very dear son, to divide whatever money he may find, after my death, into two portions ; one he will reserve for himself, and the other he will bestow upon the person whom he knoweth.

While he longed to have somebody always near him, who might love him, yet was he often condemned to live quite alone, by the fear that a too frequent intercourse with the persons dearest to him, would furnish him with reasons for distrusting them. It was by opening his heart and his purse more frequently than his doors, that he boasts, and with reason, “that no man was more devoted to his friends, and that he never lost one.” Even in his early youth, when the heart is more confiding, and he really wished to live with them, he was always afraid of discovering their defects.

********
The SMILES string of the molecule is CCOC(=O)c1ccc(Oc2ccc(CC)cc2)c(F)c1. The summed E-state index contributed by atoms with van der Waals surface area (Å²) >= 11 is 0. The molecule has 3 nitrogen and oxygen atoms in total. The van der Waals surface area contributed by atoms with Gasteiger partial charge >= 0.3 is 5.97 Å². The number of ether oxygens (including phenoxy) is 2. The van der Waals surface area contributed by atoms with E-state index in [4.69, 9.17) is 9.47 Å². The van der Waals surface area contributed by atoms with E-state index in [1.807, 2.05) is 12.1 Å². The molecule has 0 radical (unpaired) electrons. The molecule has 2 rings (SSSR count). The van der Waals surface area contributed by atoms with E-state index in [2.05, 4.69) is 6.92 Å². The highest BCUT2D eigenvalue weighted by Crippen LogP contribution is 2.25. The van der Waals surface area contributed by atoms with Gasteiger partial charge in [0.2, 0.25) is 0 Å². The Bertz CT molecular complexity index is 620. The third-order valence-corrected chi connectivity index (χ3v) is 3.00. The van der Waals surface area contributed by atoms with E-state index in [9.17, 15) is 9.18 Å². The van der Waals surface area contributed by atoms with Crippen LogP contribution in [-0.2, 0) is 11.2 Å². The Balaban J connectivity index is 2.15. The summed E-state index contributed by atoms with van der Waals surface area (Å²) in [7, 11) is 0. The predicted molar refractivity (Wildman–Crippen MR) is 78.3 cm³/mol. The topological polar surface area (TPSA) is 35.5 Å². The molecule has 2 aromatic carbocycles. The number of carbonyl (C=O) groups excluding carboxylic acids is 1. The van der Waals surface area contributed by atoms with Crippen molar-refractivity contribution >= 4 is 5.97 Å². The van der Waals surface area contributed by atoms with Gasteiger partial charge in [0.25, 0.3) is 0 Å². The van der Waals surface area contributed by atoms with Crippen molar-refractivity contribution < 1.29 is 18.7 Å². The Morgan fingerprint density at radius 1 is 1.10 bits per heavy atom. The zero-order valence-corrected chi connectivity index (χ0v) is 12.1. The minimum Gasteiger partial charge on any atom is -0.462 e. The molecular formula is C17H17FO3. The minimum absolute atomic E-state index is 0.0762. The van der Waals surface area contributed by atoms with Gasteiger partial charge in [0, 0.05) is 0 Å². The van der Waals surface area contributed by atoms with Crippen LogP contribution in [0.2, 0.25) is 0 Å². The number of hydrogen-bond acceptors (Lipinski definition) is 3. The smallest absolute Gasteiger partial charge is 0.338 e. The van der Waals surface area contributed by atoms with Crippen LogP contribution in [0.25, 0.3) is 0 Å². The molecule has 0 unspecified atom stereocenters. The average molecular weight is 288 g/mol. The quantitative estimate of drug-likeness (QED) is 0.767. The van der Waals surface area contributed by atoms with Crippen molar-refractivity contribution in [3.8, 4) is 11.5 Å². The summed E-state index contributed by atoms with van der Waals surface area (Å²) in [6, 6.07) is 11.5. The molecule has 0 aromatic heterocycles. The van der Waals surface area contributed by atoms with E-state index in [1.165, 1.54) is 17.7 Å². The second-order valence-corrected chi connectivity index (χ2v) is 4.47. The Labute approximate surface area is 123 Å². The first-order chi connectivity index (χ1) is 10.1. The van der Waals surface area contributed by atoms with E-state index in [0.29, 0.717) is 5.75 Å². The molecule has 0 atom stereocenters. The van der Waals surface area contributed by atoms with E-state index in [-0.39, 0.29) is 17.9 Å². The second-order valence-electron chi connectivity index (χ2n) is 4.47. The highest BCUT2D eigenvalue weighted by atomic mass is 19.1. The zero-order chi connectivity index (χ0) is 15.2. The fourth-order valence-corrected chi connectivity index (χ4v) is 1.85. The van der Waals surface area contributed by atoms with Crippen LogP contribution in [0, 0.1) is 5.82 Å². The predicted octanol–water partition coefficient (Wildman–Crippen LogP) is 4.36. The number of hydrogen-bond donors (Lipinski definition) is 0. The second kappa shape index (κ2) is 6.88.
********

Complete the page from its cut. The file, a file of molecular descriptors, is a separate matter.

“Nothing,” says he, “is so tiresome, as to converse with a person who has not the same information as one's self.” But the moment that he felt disposed to give himself to society, he conversed with the utmost freedom. “If I seem to my friends,” says he,“ to be a great talker, it is because I see them seldom, and then I talk as much in a day as will compensate for the silence of a year. In the judgment of many of them, I express myself clearly and strongly; but, in my own opinion, my language is feeble and obscure, for I never could impose upon myself the task of being eloquent in conversation. I have never liked dinners, and have always considered it as troublesome as it is useless, to invite, or be invited, to them; but nothing gives me more pleasure than any one dropping in on me at my meals, and I never eat alone if I can help it.” To the very end of his life, Petrarch cherished his habits of